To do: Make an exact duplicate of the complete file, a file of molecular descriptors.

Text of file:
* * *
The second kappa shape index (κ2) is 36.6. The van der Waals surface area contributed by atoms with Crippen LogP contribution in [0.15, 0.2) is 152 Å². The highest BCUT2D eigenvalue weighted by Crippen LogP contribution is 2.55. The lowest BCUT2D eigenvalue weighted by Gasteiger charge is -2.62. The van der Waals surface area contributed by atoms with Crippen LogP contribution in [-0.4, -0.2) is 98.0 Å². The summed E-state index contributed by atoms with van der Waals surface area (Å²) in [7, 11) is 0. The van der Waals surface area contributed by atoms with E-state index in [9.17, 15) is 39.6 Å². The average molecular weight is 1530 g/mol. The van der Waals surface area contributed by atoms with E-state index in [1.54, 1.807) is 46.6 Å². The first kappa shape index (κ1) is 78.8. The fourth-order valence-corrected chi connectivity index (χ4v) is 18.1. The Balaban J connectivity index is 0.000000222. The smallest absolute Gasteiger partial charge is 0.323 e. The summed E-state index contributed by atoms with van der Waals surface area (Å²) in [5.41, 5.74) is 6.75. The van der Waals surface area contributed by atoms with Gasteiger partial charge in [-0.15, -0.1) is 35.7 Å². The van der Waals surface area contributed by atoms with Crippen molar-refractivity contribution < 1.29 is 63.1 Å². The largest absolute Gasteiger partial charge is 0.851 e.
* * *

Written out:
The second kappa shape index (κ2) is 36.6. The van der Waals surface area contributed by atoms with Crippen LogP contribution in [0.15, 0.2) is 152 Å². The highest BCUT2D eigenvalue weighted by Crippen LogP contribution is 2.55. The lowest BCUT2D eigenvalue weighted by Gasteiger charge is -2.62. The van der Waals surface area contributed by atoms with Crippen LogP contribution in [-0.4, -0.2) is 98.0 Å². The summed E-state index contributed by atoms with van der Waals surface area (Å²) in [7, 11) is 0. The van der Waals surface area contributed by atoms with E-state index in [9.17, 15) is 39.6 Å². The average molecular weight is 1530 g/mol. The van der Waals surface area contributed by atoms with E-state index in [1.54, 1.807) is 46.6 Å². The first kappa shape index (κ1) is 78.8. The fourth-order valence-corrected chi connectivity index (χ4v) is 18.1. The Balaban J connectivity index is 0.000000222. The smallest absolute Gasteiger partial charge is 0.323 e. The summed E-state index contributed by atoms with van der Waals surface area (Å²) in [5.41, 5.74) is 6.75. The van der Waals surface area contributed by atoms with Gasteiger partial charge in [-0.15, -0.1) is 35.7 Å². The van der Waals surface area contributed by atoms with Crippen molar-refractivity contribution < 1.29 is 63.1 Å². The largest absolute Gasteiger partial charge is 0.851 e.